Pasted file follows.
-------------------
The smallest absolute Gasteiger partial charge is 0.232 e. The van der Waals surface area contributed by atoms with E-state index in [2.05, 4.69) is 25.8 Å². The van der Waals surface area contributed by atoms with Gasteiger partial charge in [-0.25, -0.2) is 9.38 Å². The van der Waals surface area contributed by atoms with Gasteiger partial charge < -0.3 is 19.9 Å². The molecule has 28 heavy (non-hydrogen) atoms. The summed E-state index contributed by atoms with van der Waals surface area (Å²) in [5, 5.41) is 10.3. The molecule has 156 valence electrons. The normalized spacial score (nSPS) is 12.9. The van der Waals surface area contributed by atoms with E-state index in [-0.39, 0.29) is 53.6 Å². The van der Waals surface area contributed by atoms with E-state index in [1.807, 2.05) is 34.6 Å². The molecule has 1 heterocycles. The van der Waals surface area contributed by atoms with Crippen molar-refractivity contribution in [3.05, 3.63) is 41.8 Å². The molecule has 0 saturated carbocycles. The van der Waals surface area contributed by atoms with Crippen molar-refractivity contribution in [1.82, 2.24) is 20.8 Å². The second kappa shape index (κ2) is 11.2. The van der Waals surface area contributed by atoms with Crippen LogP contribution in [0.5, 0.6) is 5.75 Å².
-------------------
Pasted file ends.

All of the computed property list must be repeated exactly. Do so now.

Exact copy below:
The smallest absolute Gasteiger partial charge is 0.232 e. The van der Waals surface area contributed by atoms with E-state index in [2.05, 4.69) is 25.8 Å². The van der Waals surface area contributed by atoms with Gasteiger partial charge in [-0.25, -0.2) is 9.38 Å². The van der Waals surface area contributed by atoms with Gasteiger partial charge < -0.3 is 19.9 Å². The molecule has 28 heavy (non-hydrogen) atoms. The summed E-state index contributed by atoms with van der Waals surface area (Å²) in [5, 5.41) is 10.3. The molecule has 156 valence electrons. The normalized spacial score (nSPS) is 12.9. The van der Waals surface area contributed by atoms with E-state index in [-0.39, 0.29) is 53.6 Å². The van der Waals surface area contributed by atoms with E-state index in [1.807, 2.05) is 34.6 Å². The molecule has 1 heterocycles. The van der Waals surface area contributed by atoms with Crippen molar-refractivity contribution in [3.05, 3.63) is 41.8 Å². The molecule has 0 saturated carbocycles. The van der Waals surface area contributed by atoms with Crippen molar-refractivity contribution in [1.82, 2.24) is 20.8 Å². The second kappa shape index (κ2) is 11.2. The van der Waals surface area contributed by atoms with Crippen LogP contribution in [0.5, 0.6) is 5.75 Å².